Jobs Report – Some Good, Some So-So, Nothing Ugly - September 9, 2019

The government’s monthly jobs report always captures the attention of analysts, economists, politicians, and investors – maybe too much attention. Why is it such a headline grabber?

There are several reasons. For starters, the report tells us whether the economy is generating new jobs and new opportunities.

It offers a look at the quality of jobs being created. Plus, fast or slow employment growth can put upward or downward pressure on interest rates.

As far as the politicos go, they can tout successful policies or assign blame.

But monthly data are subject to revisions, and they can be “noisy,” i.e., uneven. We sometimes get outliers when monthly numbers are unusually strong or weak. These reside outside the trend.

Usually, they are statistical anomalies that work themselves out in subsequent months. Still, they can create unwarranted euphoria or pessimism. We’ve seen it happen before.

With that said, let’s jump into the latest numbers. Nonfarm payrolls grew by 130,000 in August (U.S BLS). Private sector growth slowed to 96,000. The unemployment rate remained at a still-low 3.7%.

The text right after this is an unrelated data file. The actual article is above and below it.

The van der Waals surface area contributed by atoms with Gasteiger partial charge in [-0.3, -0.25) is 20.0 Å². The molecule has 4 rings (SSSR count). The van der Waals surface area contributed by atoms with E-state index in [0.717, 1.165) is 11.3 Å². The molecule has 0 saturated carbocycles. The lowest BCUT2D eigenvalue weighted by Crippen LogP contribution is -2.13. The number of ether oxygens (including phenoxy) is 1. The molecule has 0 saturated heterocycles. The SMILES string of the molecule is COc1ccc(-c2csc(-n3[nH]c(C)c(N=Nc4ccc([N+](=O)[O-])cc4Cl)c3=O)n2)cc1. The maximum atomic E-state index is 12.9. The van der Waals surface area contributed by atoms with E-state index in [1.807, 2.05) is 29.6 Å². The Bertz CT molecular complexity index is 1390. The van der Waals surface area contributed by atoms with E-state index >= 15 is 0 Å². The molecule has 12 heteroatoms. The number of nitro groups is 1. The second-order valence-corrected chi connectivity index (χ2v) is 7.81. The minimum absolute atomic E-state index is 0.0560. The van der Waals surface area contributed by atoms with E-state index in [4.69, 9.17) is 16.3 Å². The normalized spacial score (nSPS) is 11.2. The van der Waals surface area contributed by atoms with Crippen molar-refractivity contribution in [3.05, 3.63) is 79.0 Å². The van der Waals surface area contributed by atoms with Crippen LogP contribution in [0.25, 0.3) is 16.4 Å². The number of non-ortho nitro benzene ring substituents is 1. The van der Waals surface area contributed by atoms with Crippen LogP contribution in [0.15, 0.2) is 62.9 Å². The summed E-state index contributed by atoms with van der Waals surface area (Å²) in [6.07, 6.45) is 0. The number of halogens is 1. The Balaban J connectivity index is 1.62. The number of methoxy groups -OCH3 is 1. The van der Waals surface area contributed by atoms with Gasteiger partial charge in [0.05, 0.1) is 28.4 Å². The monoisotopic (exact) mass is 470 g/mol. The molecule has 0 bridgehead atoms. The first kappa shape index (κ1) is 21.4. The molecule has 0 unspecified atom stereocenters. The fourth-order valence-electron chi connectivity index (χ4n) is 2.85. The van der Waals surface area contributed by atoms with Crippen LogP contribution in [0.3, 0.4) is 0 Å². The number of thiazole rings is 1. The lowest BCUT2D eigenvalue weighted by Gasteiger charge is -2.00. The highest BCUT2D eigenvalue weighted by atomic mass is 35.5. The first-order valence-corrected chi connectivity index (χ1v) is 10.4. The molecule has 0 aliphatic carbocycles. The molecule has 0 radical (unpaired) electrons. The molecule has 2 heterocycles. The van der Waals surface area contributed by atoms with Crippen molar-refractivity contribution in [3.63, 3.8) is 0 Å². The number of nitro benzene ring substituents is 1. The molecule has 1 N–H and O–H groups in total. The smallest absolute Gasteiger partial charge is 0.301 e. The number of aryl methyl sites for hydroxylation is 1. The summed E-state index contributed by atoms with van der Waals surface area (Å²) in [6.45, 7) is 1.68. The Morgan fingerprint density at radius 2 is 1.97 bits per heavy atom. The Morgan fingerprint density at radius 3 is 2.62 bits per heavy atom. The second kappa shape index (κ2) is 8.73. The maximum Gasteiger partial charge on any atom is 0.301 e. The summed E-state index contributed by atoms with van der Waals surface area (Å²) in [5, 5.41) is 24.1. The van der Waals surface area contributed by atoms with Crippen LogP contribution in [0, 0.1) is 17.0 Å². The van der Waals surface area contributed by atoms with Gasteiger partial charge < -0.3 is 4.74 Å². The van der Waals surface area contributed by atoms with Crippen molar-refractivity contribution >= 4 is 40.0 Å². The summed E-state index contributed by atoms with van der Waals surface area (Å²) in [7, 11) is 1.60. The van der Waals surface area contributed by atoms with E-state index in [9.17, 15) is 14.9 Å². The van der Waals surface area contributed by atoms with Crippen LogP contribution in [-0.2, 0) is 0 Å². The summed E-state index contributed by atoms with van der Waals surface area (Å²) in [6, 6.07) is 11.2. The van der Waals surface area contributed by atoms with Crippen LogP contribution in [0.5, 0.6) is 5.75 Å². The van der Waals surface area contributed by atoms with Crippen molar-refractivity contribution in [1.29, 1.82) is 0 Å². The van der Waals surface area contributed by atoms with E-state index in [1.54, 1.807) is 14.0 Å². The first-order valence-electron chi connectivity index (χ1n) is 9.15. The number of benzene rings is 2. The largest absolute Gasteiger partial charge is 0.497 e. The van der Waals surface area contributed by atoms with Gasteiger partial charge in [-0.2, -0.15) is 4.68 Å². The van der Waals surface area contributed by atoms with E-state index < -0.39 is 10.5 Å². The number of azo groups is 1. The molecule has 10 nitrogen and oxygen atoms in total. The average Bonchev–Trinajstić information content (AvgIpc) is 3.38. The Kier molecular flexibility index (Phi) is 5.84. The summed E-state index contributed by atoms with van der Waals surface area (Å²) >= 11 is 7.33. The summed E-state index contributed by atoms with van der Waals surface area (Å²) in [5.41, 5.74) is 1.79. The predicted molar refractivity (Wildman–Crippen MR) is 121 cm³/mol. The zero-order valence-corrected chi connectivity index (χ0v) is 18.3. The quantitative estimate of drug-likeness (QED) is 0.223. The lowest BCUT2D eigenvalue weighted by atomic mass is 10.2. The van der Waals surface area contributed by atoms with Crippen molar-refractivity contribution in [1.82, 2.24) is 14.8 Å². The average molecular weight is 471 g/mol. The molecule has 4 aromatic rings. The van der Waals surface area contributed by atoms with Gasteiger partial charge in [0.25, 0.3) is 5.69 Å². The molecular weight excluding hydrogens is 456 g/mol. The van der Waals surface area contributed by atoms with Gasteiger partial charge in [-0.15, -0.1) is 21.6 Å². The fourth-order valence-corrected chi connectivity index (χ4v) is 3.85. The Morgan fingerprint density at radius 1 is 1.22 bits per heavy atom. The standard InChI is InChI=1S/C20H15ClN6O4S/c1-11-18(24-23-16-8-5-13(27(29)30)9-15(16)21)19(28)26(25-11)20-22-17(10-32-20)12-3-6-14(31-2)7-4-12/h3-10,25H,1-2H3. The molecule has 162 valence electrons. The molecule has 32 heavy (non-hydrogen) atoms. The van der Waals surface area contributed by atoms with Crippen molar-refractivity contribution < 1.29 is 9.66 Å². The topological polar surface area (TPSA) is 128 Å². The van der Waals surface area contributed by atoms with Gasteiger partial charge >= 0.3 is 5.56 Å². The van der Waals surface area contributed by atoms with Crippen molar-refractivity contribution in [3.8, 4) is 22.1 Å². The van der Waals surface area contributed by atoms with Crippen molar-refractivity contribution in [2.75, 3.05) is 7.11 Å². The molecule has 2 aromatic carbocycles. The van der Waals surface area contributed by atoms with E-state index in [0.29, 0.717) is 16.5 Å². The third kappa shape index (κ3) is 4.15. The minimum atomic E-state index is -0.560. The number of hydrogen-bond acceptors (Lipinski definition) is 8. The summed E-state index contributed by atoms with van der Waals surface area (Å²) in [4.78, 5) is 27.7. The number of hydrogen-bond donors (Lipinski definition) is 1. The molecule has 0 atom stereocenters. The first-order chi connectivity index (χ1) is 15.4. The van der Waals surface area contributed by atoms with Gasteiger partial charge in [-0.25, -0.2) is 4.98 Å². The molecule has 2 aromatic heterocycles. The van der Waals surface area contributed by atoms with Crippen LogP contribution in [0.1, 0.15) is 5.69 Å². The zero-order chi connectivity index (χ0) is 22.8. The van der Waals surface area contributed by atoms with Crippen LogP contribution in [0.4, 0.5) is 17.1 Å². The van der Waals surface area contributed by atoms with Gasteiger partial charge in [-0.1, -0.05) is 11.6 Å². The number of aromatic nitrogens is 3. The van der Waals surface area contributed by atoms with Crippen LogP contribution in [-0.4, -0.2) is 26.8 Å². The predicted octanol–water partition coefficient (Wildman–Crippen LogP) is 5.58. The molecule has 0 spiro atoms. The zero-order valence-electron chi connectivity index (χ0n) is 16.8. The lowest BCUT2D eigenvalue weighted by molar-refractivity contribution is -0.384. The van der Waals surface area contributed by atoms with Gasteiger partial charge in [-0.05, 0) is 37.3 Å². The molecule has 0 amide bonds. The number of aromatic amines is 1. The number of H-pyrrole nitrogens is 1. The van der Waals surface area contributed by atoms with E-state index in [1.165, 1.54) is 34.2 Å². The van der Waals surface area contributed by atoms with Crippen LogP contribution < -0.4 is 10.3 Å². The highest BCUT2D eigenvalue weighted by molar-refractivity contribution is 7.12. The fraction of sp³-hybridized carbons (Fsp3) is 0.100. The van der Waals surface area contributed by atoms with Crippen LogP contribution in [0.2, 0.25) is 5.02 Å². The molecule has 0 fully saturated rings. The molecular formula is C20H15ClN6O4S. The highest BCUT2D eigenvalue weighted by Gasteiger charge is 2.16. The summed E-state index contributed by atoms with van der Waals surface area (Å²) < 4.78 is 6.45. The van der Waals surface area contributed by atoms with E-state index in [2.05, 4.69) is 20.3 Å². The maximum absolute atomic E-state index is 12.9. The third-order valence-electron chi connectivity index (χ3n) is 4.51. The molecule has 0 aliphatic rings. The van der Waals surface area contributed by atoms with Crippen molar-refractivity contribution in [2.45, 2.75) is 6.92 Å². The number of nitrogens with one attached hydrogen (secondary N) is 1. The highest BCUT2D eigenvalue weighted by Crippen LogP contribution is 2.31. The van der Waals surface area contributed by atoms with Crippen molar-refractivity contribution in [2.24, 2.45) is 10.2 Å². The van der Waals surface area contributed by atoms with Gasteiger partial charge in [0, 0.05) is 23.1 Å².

While job growth slowed from July, we saw a big influx of new entrants into the labor force searching for work. This is measured by a separate survey called the Household Survey. The good news – these folks found jobs. It’s why the jobless rate held steady.

Looking at longer trends, the data signal that employment growth has slowed, likely in response to a slowdown in U.S. economic growth. We see it in the graphic below. It’s a review of the three-month average, which helps smooth out any monthly anomalies.

The good news – the economy continues to expand, it continues to generate new jobs, and it’s creating enough new jobs to keep the unemployment rate from rising.

Further, the jobs report, along with other pieces of data, isn’t signaling the economy is slipping into a recession. And there has been no shortage of recession chatter over the last year.